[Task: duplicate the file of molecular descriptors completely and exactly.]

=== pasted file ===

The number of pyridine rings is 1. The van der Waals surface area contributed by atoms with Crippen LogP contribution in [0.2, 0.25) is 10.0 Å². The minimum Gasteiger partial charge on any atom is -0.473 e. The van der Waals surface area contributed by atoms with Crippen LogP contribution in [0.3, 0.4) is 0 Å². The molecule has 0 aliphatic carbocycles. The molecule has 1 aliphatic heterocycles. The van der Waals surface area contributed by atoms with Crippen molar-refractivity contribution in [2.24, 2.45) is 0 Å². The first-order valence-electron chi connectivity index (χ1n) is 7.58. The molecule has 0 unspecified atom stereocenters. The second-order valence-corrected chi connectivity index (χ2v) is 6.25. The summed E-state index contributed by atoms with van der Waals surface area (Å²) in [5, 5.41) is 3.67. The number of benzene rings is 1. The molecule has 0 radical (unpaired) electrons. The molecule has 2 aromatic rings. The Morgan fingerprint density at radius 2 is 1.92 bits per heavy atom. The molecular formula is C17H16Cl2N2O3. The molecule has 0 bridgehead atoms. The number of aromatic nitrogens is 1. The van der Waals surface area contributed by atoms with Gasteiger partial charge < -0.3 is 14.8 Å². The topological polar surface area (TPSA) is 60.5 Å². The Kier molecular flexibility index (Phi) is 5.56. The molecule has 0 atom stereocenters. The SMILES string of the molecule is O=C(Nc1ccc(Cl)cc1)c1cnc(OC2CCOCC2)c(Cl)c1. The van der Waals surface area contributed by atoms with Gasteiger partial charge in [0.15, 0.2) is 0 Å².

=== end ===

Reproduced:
The number of pyridine rings is 1. The van der Waals surface area contributed by atoms with Crippen LogP contribution in [0.2, 0.25) is 10.0 Å². The minimum Gasteiger partial charge on any atom is -0.473 e. The van der Waals surface area contributed by atoms with Crippen LogP contribution in [0.3, 0.4) is 0 Å². The molecule has 0 aliphatic carbocycles. The molecule has 1 aliphatic heterocycles. The van der Waals surface area contributed by atoms with Crippen molar-refractivity contribution in [2.24, 2.45) is 0 Å². The first-order valence-electron chi connectivity index (χ1n) is 7.58. The molecule has 0 unspecified atom stereocenters. The second-order valence-corrected chi connectivity index (χ2v) is 6.25. The summed E-state index contributed by atoms with van der Waals surface area (Å²) in [5, 5.41) is 3.67. The number of benzene rings is 1. The molecule has 0 radical (unpaired) electrons. The molecule has 2 aromatic rings. The Morgan fingerprint density at radius 2 is 1.92 bits per heavy atom. The molecular formula is C17H16Cl2N2O3. The molecule has 0 bridgehead atoms. The number of aromatic nitrogens is 1. The van der Waals surface area contributed by atoms with Gasteiger partial charge < -0.3 is 14.8 Å². The topological polar surface area (TPSA) is 60.5 Å². The Kier molecular flexibility index (Phi) is 5.56. The molecule has 0 atom stereocenters. The SMILES string of the molecule is O=C(Nc1ccc(Cl)cc1)c1cnc(OC2CCOCC2)c(Cl)c1. The van der Waals surface area contributed by atoms with Gasteiger partial charge in [0.15, 0.2) is 0 Å².